To make it simpler for you to grow your vegetable patch every season, we have developed a vegetable gardening guide for each season, specifically targeted at Melbourne and nearby areas.

We motivate you to be using companion planting in your veggie garden to minimise pests and have the best from your garden without depending on sprays and toxins.

Autumn planting guide for Melbourne

With the beginning of autumn, our gardening plans change. Some prefer growing vegetables over the winter to growing in the summer. Winter vegetables demand less attention and care. With the cool, humid Melbourne climatic conditions, winter vegetables nearly grow on their own. Here’s our guide on what to grow in the Melbourne garden in autumn.


If you’re prepared for outdoor space, you wouldn’t worry growing onions. They take quite some time to develop and can generally be bought cheaply from agricultural markets or greengrocery stores. However, if you have the area, it’s a reasonably simple vegetable to grow.

Onions could be transplanted from punnets, but develop best from seeds. Spread the seeds in the lines just a few millimetres deep in soil and water thoroughly. A few weeks after plant growth, thin the seedlings up to 10 centimetres apart. Maintain onion patches weeded since they strongly dislike competitors. Plan to ensure you prevent planting in areas where you want to grow your upcoming summer crops, as it takes time for the onions to reach maturity. Usually, you’re not going to harvest them even well into January.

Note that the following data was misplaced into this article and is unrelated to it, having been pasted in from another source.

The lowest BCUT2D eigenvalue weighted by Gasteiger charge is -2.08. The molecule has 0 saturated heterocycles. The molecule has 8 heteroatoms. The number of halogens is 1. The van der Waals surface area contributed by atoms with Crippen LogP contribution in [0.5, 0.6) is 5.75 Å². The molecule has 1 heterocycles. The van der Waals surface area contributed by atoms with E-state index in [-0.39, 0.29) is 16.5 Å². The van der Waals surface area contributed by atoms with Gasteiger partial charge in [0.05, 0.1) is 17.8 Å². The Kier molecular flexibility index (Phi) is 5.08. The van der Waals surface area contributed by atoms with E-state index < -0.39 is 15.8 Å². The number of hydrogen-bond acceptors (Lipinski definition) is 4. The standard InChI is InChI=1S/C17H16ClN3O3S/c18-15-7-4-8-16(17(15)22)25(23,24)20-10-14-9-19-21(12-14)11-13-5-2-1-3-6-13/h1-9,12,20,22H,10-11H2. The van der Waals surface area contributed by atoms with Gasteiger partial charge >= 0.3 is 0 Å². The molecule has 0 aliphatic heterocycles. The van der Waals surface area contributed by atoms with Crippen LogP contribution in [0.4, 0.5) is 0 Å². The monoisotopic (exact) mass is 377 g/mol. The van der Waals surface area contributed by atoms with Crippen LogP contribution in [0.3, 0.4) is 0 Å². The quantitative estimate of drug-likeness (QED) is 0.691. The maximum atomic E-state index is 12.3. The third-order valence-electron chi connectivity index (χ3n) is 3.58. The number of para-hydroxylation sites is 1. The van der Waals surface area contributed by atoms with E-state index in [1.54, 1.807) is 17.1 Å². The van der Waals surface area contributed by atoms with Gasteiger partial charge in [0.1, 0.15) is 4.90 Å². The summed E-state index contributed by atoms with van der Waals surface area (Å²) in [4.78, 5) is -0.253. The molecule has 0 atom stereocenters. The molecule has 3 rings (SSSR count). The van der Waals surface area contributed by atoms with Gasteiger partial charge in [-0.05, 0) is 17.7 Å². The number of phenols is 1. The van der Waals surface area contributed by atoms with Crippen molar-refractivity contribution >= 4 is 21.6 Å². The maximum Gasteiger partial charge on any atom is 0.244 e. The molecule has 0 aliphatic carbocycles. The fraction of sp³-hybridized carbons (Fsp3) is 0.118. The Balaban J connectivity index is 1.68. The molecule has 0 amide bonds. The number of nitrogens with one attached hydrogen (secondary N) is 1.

It’s so easy to produce garlic. With just a relatively small space, you can grow adequate garlic to supply yourself all year. Garlic bulbs are expected to be cultivated in early fall.

You could use garlic bought from the grocery store to grow. However, we suggest that you choose yours from a nursery to make sure that you have a disease-free and chemical-free garlic. Split the garlic head cautiously into the separate cloves and plant them pointy end up. The cloves must be hidden approximately 5 centimetres deep and about 20 centimetres apart. Then all you have to do is make sure that they are appropriately irrigated. Also, keep the weeds away until they are harvested.

It is essential to keep in mind that, just like onions, it takes some time for garlic to mature and is not harvested until well into the summer. So avoid growing it in an area you’ve allocated for planting in the spring, or you’ll discover that your place ends up double-booked.


If you’re aiming to make the most out of your tight spaces, peas are an excellent crop for fall and winter. They’re going to grow up a trellis, and they’re going to be loads of fun for the children to pick and shell. They’re legumes, so they’re going to fix nitrogen in the soil and help revitalise it.